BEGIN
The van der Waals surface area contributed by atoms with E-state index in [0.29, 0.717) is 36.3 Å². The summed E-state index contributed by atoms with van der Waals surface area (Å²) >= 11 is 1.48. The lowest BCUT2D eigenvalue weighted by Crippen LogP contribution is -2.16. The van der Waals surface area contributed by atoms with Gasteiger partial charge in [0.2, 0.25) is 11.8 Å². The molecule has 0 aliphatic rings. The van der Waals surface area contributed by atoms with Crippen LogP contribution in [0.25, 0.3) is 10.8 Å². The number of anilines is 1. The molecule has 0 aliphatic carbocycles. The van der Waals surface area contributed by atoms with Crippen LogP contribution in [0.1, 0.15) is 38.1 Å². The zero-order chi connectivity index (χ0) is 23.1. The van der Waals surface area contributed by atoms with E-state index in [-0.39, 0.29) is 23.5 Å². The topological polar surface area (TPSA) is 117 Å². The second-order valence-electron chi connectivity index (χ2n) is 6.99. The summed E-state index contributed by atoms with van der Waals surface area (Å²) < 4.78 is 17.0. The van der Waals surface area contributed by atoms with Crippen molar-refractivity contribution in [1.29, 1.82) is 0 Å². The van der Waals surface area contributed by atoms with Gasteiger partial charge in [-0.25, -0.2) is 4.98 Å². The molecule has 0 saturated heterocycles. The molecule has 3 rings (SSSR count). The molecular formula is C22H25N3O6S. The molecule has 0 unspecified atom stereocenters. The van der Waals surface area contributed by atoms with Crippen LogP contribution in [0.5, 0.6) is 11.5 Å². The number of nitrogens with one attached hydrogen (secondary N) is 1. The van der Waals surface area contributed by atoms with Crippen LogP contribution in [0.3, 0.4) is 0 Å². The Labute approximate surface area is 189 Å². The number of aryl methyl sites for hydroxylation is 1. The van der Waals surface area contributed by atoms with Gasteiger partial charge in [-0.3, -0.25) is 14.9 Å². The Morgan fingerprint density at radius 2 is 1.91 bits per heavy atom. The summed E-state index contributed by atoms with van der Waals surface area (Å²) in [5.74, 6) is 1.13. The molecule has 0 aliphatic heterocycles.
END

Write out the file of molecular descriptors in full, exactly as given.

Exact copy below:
The van der Waals surface area contributed by atoms with E-state index in [0.29, 0.717) is 36.3 Å². The summed E-state index contributed by atoms with van der Waals surface area (Å²) >= 11 is 1.48. The lowest BCUT2D eigenvalue weighted by Crippen LogP contribution is -2.16. The van der Waals surface area contributed by atoms with Gasteiger partial charge in [0.2, 0.25) is 11.8 Å². The molecule has 0 aliphatic rings. The van der Waals surface area contributed by atoms with Crippen LogP contribution in [0.25, 0.3) is 10.8 Å². The number of anilines is 1. The molecule has 0 aliphatic carbocycles. The van der Waals surface area contributed by atoms with Crippen LogP contribution in [0.1, 0.15) is 38.1 Å². The zero-order chi connectivity index (χ0) is 23.1. The van der Waals surface area contributed by atoms with E-state index in [-0.39, 0.29) is 23.5 Å². The topological polar surface area (TPSA) is 117 Å². The second-order valence-electron chi connectivity index (χ2n) is 6.99. The summed E-state index contributed by atoms with van der Waals surface area (Å²) < 4.78 is 17.0. The van der Waals surface area contributed by atoms with Crippen molar-refractivity contribution in [1.29, 1.82) is 0 Å². The van der Waals surface area contributed by atoms with Gasteiger partial charge in [-0.25, -0.2) is 4.98 Å². The molecule has 0 saturated heterocycles. The molecule has 3 rings (SSSR count). The molecular formula is C22H25N3O6S. The molecule has 0 unspecified atom stereocenters. The van der Waals surface area contributed by atoms with Crippen LogP contribution in [0.5, 0.6) is 11.5 Å². The number of nitrogens with one attached hydrogen (secondary N) is 1. The van der Waals surface area contributed by atoms with Crippen LogP contribution in [0.3, 0.4) is 0 Å². The Labute approximate surface area is 189 Å². The number of aryl methyl sites for hydroxylation is 1. The van der Waals surface area contributed by atoms with Gasteiger partial charge in [-0.3, -0.25) is 14.9 Å². The Morgan fingerprint density at radius 2 is 1.91 bits per heavy atom. The summed E-state index contributed by atoms with van der Waals surface area (Å²) in [5.74, 6) is 1.13. The molecule has 0 aliphatic heterocycles.